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ECSE-6230 Semiconductor Devices and Models I Lecture 10. Prof. Shayla Sawyer Bldg. CII, Rooms 8225 Rensselaer Polytechnic Institute Troy, NY 12180-3590 Tel. (518)276-2164 Fax. (518)276-2990 e-mail: May 24, 2014. . 1.

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ecse 6230 semiconductor devices and models i lecture 10

ECSE-6230Semiconductor Devices and Models ILecture 10

Prof. Shayla Sawyer

Bldg. CII, Rooms 8225

Rensselaer Polytechnic Institute

Troy, NY 12180-3590

Tel. (518)276-2164

Fax. (518)276-2990


May 24, 2014


lecture outline
Lecture Outline

Junction Breakdown

Zener Breakdown

Avalanche Breakdown

PN Junction Switching Characteristics

Charge Control

Constant Current Turn Off

Reverse Bias Turn Off

Midterm notes

junction breakdown
Junction Breakdown

With the increase in reverse voltage across a pn junction, when the voltage reaches the breakdown voltage (BV), a large reverse current starts to flow.

Junction breakdown is due to the high electric field at the junction.

junction breakdown1
Junction Breakdown

Basically, 2 breakdown mechanisms:

If the BV < 4 Eg / q (~ 4V in Si ), carrier tunneling across the junction dominates ( Zener breakdown )

If the BV > 6 Eg / q ( ~ 6V in Si ), carrier multiplication within the depletion region due to impact ionization is the major process ( Avalanche breakdown )

junction breakdown2
Junction Breakdown

Zener breakdown -

Usually occurs in p+/n+ junctions

Electrons tunnel from the valence band through the bandgap to the conduction band

Breaking of the covalent bonds due to high electric field (called field ionization) is the basic mechanism

junction breakdown3
Junction Breakdown

Tunnel barrier is of the triangular shape

Use WKB (Wentzel-Kramers-Brillouin) approximation

Put varying conduction band in terms of electric field

Find tunneling probability

Tunneling current, from either band to empty states in the other

avalanche breakdown
Avalanche Breakdown

Small initiation current leads

to large current due to carrier

multiplication resulting from impact ionization caused by the

high electric field ( > 105 V/cm ) near the metallurgical


avalanche breakdown1
Avalanche Breakdown

Assume Ip0 incident from the left side of the depletion region with width WDm.

With high electric field, e-h pairs are created, Ip will increase with distance and reach MpIpo at x=WDm

  • In will increase from In(WDm)=0 to In(0)=I-Ipo
  • The total current is constant at steady state (I=Ip+In)
  • The incremental hole current is equal to the number of e-h pair generated per second in the distance dx

avalanche breakdown2
Avalanche Breakdown

Boundary condition

When VR  BV, Mp  .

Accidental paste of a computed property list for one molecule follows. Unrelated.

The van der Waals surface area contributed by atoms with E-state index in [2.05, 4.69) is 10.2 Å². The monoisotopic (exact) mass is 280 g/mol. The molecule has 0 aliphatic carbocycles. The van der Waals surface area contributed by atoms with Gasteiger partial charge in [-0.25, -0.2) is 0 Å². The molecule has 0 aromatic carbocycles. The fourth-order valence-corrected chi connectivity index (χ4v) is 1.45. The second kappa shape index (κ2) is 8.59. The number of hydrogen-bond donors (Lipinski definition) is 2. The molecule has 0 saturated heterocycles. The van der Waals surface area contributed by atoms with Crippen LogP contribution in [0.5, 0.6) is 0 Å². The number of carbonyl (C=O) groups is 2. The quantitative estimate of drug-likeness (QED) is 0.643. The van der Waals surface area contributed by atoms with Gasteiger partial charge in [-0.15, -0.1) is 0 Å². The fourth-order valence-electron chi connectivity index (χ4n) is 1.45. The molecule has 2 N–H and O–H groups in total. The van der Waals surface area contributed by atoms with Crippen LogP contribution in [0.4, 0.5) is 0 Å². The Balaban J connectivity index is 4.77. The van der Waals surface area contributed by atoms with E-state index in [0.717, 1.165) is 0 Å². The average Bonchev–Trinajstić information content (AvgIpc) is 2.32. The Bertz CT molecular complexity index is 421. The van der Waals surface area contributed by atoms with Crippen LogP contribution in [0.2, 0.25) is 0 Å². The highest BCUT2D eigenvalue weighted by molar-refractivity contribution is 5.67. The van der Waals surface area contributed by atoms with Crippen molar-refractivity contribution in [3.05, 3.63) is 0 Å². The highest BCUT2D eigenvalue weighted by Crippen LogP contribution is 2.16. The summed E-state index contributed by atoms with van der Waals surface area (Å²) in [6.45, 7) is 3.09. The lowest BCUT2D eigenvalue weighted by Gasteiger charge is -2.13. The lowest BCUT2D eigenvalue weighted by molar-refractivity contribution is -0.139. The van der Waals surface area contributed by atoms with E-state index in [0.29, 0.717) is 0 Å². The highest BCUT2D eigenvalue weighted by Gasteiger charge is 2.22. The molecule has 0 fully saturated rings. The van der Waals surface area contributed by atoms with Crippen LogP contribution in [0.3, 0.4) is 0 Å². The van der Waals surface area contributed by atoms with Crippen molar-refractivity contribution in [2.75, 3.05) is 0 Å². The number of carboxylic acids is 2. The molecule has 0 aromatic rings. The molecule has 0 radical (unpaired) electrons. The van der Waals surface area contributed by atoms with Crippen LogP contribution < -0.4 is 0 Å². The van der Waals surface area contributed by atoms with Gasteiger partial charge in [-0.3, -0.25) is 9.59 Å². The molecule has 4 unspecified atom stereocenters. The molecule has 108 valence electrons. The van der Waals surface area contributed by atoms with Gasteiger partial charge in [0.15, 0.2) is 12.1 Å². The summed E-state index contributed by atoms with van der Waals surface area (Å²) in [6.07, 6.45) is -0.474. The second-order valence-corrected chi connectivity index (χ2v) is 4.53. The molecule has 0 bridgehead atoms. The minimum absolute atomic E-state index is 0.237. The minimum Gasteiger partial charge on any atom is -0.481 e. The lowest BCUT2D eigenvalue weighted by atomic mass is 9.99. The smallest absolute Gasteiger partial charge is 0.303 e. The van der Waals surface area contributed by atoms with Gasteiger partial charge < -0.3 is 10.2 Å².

The breakdown condition can be specified as the ionization integral

If the avalanche process is initiated by electrons instead of holes


avalanche breakdown3
Avalanche Breakdown

Since avalanche breakdown does not depend on the carriers or primary current, either ionization integral can be used.

For semiconductors with equal ionization rates ( n = p =  ) such as GaP, the ionization integral reduces

Breakdown voltage for one sided abrupt junctions

Breakdown voltage for linearly graded junctions

avalanche breakdown voltage
Avalanche Breakdown Voltage

With a “universal” expression, accounting for instances where a uniform field over a large distance does not exist, Sze has derived

BV = 60 ( Eg / 1.1 )3/2 ( NB / 1016 )-3/4

for an abrupt junction

 NB-3/4


BV = ( Eg / 1.1 )6/5 ( a/(3 x 1020))-2/5

for a linearly graded junction

However, these expressions are NOT valid for wide bandgap (> 2 eV) semiconductors, such as SiC and GaN. (total voltage must be larger than bandgap)

avalanche breakdown voltage1
Avalanche Breakdown Voltage
  • Calculated breakdown voltage as a function of N for abrupt junctions
  • Dashed line is the upper limit of N for which the avalanche breakdown calculation is valid
  • Based on criterion 6Eg/q; above it tunneling will dominate

avalanche breakdown voltage2
Avalanche Breakdown Voltage
  • For diffused junctions with a linear gradient near the junction and a constant doping on one side the BVlies between two limiting cases
  • For a large a, the BV is given by the abrupt junction results
  • For small a, BV is given by the linearly graded junction and is independent of NB

avalanche breakdown voltage3
Avalanche Breakdown Voltage
  • It is assumed that the semiconductor layer is thick enough to support the maximum depletion-layer width WDm at breakdown
  • If the semiconductor layer W is smaller than WDm the device will be punched through
  • Punchthrough breakdown is earlier

planar junctions
Planar Junctions
  • Actual pn junction have junction curvatures that are cylindrical or spherical, leading to electric field concentrating